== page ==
Zootaxa, Vol 4732, No 4
El género Obrium Dejean, 1821 (Coleoptera: Cerambycidae: Cerambycinae: Obriini) en Argentina: nuevas especies, distribuciones y plantas hospedadoras
Se enumeran las especies del genero Obrium Dejean, 1821 para Argentina: O. bifasciatum Martins y Galileo, 2003; O. cantharinum cantharinum (Linnaeus, 1767); O. cicatricosum Gounelle, 1909; O. multifarium Berg, 1889; O. trifasciatum Bosq, 1951; O. vicinum Gounelle, 1909. Se describen dos nuevas especies: O. mimicum y O. trilobatum. Las especies son ilustradas; se proporciona una clave para las especies del género que ocurren en Argentina. Se mencionan la distribución geográfica y las plantas hospedadoras en el país.
- Sud América
Fig. 1: Aspecto general de las especies de Obrium en Argentina: a. Obrium bifasciatum; b. Obrium cicatricosum; c. Obrium mimicum sp. n. Barra de escala = 5mm.
Published 19 december 2019, Urban Ecosystem
Minimal stories in Southeast Buenos Aires grasslands: carabid beetle biodiversity throughout an urban-rural gradient
Adela V. Castro, Darío P. Porrini, Sebastián Lupo & Armando C. Cicchino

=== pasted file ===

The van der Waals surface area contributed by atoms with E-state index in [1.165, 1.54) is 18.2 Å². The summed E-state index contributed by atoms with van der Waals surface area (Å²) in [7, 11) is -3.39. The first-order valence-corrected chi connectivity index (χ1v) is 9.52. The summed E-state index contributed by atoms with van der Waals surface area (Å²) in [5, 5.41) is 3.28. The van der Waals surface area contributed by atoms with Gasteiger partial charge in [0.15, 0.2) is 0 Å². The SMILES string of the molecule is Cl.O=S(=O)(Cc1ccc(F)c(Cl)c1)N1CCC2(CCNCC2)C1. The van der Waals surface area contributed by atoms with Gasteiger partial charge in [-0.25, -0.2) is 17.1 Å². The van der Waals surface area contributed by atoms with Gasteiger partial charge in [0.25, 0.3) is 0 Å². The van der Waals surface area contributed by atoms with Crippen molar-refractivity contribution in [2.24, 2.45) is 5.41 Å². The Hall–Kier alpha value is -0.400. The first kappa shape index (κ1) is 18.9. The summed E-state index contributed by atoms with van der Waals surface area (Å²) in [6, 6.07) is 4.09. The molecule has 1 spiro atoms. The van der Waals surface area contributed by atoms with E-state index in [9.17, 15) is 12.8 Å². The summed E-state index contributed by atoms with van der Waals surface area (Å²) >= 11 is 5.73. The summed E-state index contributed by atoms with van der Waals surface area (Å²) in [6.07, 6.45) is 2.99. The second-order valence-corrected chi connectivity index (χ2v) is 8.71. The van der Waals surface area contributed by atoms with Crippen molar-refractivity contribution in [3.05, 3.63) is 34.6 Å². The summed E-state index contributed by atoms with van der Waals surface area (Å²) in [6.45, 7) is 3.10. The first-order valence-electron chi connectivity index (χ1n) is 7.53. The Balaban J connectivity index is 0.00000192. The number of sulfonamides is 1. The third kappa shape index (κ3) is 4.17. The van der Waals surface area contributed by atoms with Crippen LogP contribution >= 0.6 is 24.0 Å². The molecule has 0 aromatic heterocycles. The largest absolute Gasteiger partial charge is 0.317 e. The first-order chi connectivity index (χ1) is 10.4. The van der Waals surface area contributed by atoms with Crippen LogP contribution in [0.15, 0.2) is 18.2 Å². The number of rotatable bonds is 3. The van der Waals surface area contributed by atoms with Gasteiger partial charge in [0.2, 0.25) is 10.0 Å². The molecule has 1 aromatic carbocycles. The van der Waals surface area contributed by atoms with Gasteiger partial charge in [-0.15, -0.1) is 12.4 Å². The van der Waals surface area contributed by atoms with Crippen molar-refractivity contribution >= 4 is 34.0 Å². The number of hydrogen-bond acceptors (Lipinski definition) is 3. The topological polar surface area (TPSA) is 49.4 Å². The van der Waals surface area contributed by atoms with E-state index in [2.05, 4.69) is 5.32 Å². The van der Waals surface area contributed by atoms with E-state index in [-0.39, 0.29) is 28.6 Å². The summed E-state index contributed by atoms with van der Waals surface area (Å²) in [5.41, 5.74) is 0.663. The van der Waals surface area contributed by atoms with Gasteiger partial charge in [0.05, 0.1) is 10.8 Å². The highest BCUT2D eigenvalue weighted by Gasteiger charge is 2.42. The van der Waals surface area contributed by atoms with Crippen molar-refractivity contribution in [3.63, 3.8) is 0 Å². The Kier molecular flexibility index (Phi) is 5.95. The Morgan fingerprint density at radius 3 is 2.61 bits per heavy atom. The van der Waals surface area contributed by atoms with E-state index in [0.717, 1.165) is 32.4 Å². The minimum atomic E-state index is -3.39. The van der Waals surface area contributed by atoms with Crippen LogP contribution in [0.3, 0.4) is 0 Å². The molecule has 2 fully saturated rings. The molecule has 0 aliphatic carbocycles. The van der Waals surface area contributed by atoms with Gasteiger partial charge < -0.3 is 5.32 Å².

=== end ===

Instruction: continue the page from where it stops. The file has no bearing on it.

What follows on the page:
Urbanization modifies the original habitat and the biodiversity. Research throughout urban-rural gradients allows the monitoring of human activities on the biodiversity of native environments. Our aims were to a) record the diversity of edaphic coleopteran families and carabid species in native grassland remnants of urban, suburban and rural areas; b) identify potential taxa exclusively associated with urban and rural sites, respectively, or indifferent to such categorization; and c) compare the body sizes, wing morphology and trophic groups of carabid beetles in the three levels of urbanization. Our results showed that carabid species richness is higher in urban areas, but we found no difference in the number of families of edaphic coleopterans. One species, the eurytopic Argutoridius bonariensis, dominated in all areas; but in the suburban and rural areas it shared the dominance with stenotopic Argutoridius sp. N° 2. Carabid species assemblages did not exactly reflect the urban-rural gradient selected a priori. Regarding size variation, we found that large size species were more abundant in two urban sites; wing-dimorphic and apterous species were more abundant in urban areas. In reference to trophic groups, we recorded larger number of omnivores in the urban areas. We showed that some species can develop and survive in cities while others cannot, creating and sustaining a “new” urban ecosystem, with its own history, rules, dynamics and internal ecological memory.